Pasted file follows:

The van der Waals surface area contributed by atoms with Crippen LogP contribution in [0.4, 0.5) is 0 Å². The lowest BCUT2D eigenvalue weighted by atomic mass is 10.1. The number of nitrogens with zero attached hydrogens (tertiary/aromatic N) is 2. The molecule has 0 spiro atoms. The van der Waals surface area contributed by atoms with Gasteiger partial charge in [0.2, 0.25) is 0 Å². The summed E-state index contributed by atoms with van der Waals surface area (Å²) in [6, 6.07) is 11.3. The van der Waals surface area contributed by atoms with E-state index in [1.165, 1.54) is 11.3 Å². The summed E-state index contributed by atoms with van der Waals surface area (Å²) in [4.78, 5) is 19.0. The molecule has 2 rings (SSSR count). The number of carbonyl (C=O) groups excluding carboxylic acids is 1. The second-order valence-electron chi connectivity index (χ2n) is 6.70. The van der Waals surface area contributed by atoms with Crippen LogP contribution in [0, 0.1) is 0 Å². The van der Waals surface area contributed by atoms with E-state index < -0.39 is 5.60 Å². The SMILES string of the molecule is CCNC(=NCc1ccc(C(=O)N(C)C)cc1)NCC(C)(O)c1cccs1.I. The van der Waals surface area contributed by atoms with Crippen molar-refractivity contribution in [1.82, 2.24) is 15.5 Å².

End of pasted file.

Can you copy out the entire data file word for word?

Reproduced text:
The van der Waals surface area contributed by atoms with Crippen LogP contribution in [0.4, 0.5) is 0 Å². The lowest BCUT2D eigenvalue weighted by atomic mass is 10.1. The number of nitrogens with zero attached hydrogens (tertiary/aromatic N) is 2. The molecule has 0 spiro atoms. The van der Waals surface area contributed by atoms with Gasteiger partial charge in [0.2, 0.25) is 0 Å². The summed E-state index contributed by atoms with van der Waals surface area (Å²) in [6, 6.07) is 11.3. The van der Waals surface area contributed by atoms with E-state index in [1.165, 1.54) is 11.3 Å². The summed E-state index contributed by atoms with van der Waals surface area (Å²) in [4.78, 5) is 19.0. The molecule has 2 rings (SSSR count). The number of carbonyl (C=O) groups excluding carboxylic acids is 1. The second-order valence-electron chi connectivity index (χ2n) is 6.70. The van der Waals surface area contributed by atoms with Crippen LogP contribution in [0, 0.1) is 0 Å². The van der Waals surface area contributed by atoms with E-state index < -0.39 is 5.60 Å². The SMILES string of the molecule is CCNC(=NCc1ccc(C(=O)N(C)C)cc1)NCC(C)(O)c1cccs1.I. The van der Waals surface area contributed by atoms with Crippen molar-refractivity contribution in [1.82, 2.24) is 15.5 Å².